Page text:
*"Your rating doesn't mean anything. Your playing strength is the only thing that matters; in the long run your rating will follow your playing strength."
"You improve (and your rating goes up) when you 1) learn a new pattern or principle or 2) when you identify a mistake and are able to avoid repeating it - not when you win a bunch of games." = adding positives and subtracting negatives. Figuring out how to identify and avoid repeating mistakes is one of the best things you can do!
*"You have to lose your fear of a rating before you can become that rating."
*"I don't rate my students on whether they win or lose; I look at how much time they used and how well they used their clock as a measure of whether they were trying to do their best."
"Play mostly opponents 100-200 points higher than you - you need to be punished for your mistakes so you won't make them again."...
"...but don't completely stop playing opponents 100-200 points lower than you - they are the ones whom you have to learn to beat consistently."
"If you have a choice of which section to play in a tournament, play 'up' a section most of the time, but occasionally play 'for the money' in your section so you learn how to play under pressure and how to beat players slightly worse than yourself."
"A player who thinks he is better than a higher rated player who can consistently beat him is probably not trying his best on every move. That's why he thinks he is better, but he gets worse results."
"Play as much as you can, especially slow chess - it helps you develop board vision."
"*Don't be afraid of losing. Be afraid of playing a game and not learning something." Losing can be a great motivator if it helps you identify and correct things you are doing that cause the loss.
"A good game is one where you learn something!"
*"If learning chess was that easy, everybody would be good."
"If you are my student, you are doing the work; I am just helping to guide the way." There is no magic fairy dust or pronouncement that will instantly improve your game (but some of the guidelines on this page - if you don't know them - can be VERY important."
"Don't play a game or even a move if you don't feel like trying your best."
Fight hard every move - or resign! Always play your best...
"Chess is good for the brain - even for adults - no one has ever seen a senile chess player!"
"If you worry about your opponent's rating or play to the level of your competition, then don't look at his rating until after the game."
"Having a reputation as a good sport is as important as having a reputation as a good player."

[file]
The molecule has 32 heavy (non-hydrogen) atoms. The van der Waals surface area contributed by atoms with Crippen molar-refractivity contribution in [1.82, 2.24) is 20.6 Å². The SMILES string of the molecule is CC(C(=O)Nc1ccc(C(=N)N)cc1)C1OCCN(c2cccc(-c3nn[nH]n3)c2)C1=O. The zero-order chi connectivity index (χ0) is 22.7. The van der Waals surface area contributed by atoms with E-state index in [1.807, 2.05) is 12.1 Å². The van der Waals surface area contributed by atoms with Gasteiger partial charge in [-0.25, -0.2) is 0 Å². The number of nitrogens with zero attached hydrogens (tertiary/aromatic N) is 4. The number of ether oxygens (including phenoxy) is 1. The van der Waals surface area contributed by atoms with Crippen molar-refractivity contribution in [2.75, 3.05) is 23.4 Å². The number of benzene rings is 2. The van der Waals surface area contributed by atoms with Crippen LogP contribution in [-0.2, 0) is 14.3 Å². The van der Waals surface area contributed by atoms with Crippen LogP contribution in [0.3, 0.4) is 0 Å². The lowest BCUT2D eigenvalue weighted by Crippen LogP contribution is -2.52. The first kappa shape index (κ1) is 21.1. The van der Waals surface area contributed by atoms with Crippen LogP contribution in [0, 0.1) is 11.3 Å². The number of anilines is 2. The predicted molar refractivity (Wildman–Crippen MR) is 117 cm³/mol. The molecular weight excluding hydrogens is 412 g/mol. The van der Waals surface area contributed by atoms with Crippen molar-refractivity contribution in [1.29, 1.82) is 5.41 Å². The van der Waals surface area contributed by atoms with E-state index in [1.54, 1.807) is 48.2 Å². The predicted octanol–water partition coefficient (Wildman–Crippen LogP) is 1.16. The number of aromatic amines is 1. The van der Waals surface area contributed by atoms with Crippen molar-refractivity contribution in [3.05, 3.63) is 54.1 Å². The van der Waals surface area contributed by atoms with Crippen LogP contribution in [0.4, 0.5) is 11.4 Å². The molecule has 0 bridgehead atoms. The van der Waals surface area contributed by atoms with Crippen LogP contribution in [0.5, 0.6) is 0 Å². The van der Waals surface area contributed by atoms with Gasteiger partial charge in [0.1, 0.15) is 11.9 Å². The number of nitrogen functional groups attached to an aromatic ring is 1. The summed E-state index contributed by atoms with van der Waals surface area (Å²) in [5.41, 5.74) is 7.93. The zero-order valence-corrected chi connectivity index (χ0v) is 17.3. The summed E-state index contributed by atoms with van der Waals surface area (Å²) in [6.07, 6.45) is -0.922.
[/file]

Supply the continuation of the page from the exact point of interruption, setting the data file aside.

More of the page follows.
"You don't have to know all the rules but one: If something is happening on your board that is strange, abnormal, or you don't understand, stop the clock and get the tournament director."
*"The worst thing that ever happened to some juniors is the invention of the rating system. Without it, they would just play whenever they felt like playing and would get a lot stronger, instead of protecting their rating, etc."
"Play people who will expose your mistakes (just above you) or those whom you can practice technique (just below you). Beating up players way below you (bully) or getting destroyed by those way above you (name-dropping) is not an optimum strategy for improvement.
"If you are a beginner looking to become a master in a short time, then no legitimate instructor will claim he can do that for you. It takes years of work to become a master."
"It always struck me as strange that someone would study something subtle that could take one from 2300 to 2303, when what they really needed was something basic to take them from 1400 to 1450!"
"In chess, if you learn to consistently (each move) do the little things in chess: take your time, count the material effect of your move, and check for basic tactics, and you will soon find that these are not so little!"
"Instead of playing a five-minute game, now that OTB time delay is standard, play a one minute game with a five-second time delay"
In chess you get better if you add positives (learn new concepts or patterns) or subtract negatives (get rid of misconceptions and mistakes).
You improve the most if you seek out the strongest competition, learn from your mistakes, but always play with confidence, win or lose. (paraphrasing GM Maurice Ashley)
Thinking you are going to lose almost always works - it is almost a self-fulfilling prophecy. So play the best you can and assume the best. If it doesn't work out that way, learn from your mistakes and get back and play optimistically next time, too.
Study tactics and then play according to the principles on this page. No matter what happens, when the game hits its tactical climax, take your time and play better at that point and you can often win.
I call an instructive game where you learn multiple things which you are less likely to repeat a 'Three rating point' game. Normally you learn less than a rating point per game (it takes thousands of games to go from 1200 to 2200) but if you get an occasional extra instructive game, you can learn a lot, hence the 'Three Rating Point' game!